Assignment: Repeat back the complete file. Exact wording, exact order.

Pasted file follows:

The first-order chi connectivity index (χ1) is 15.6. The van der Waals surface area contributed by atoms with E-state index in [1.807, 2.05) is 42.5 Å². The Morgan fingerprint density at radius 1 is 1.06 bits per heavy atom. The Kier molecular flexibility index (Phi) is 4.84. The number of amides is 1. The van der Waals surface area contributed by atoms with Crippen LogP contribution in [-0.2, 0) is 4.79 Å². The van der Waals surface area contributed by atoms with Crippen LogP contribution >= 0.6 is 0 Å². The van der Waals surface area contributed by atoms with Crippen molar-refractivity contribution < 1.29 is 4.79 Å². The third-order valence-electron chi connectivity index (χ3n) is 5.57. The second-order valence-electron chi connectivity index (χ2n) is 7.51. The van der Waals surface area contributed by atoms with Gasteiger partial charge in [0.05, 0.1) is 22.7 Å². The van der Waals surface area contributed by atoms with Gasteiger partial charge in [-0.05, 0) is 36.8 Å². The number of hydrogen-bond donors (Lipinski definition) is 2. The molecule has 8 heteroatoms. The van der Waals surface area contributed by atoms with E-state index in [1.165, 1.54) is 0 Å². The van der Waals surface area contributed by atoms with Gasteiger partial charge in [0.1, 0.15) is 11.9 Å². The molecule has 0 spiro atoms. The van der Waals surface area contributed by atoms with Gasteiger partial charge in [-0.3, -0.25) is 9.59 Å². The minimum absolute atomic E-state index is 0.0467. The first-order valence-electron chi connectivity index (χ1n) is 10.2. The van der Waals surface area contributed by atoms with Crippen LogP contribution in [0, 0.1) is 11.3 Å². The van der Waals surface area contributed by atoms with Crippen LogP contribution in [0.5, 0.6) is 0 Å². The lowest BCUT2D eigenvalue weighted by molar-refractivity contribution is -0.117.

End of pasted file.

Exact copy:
The first-order chi connectivity index (χ1) is 15.6. The van der Waals surface area contributed by atoms with E-state index in [1.807, 2.05) is 42.5 Å². The Morgan fingerprint density at radius 1 is 1.06 bits per heavy atom. The Kier molecular flexibility index (Phi) is 4.84. The number of amides is 1. The van der Waals surface area contributed by atoms with Crippen LogP contribution in [-0.2, 0) is 4.79 Å². The van der Waals surface area contributed by atoms with Crippen LogP contribution >= 0.6 is 0 Å². The van der Waals surface area contributed by atoms with Crippen molar-refractivity contribution < 1.29 is 4.79 Å². The third-order valence-electron chi connectivity index (χ3n) is 5.57. The second-order valence-electron chi connectivity index (χ2n) is 7.51. The van der Waals surface area contributed by atoms with Gasteiger partial charge in [0.05, 0.1) is 22.7 Å². The van der Waals surface area contributed by atoms with Gasteiger partial charge in [-0.05, 0) is 36.8 Å². The number of hydrogen-bond donors (Lipinski definition) is 2. The molecule has 8 heteroatoms. The van der Waals surface area contributed by atoms with E-state index in [1.165, 1.54) is 0 Å². The van der Waals surface area contributed by atoms with Gasteiger partial charge in [0.1, 0.15) is 11.9 Å². The molecule has 0 spiro atoms. The van der Waals surface area contributed by atoms with Gasteiger partial charge in [-0.3, -0.25) is 9.59 Å². The minimum absolute atomic E-state index is 0.0467. The first-order valence-electron chi connectivity index (χ1n) is 10.2. The van der Waals surface area contributed by atoms with Crippen LogP contribution in [0, 0.1) is 11.3 Å². The van der Waals surface area contributed by atoms with Crippen LogP contribution in [0.5, 0.6) is 0 Å². The lowest BCUT2D eigenvalue weighted by molar-refractivity contribution is -0.117.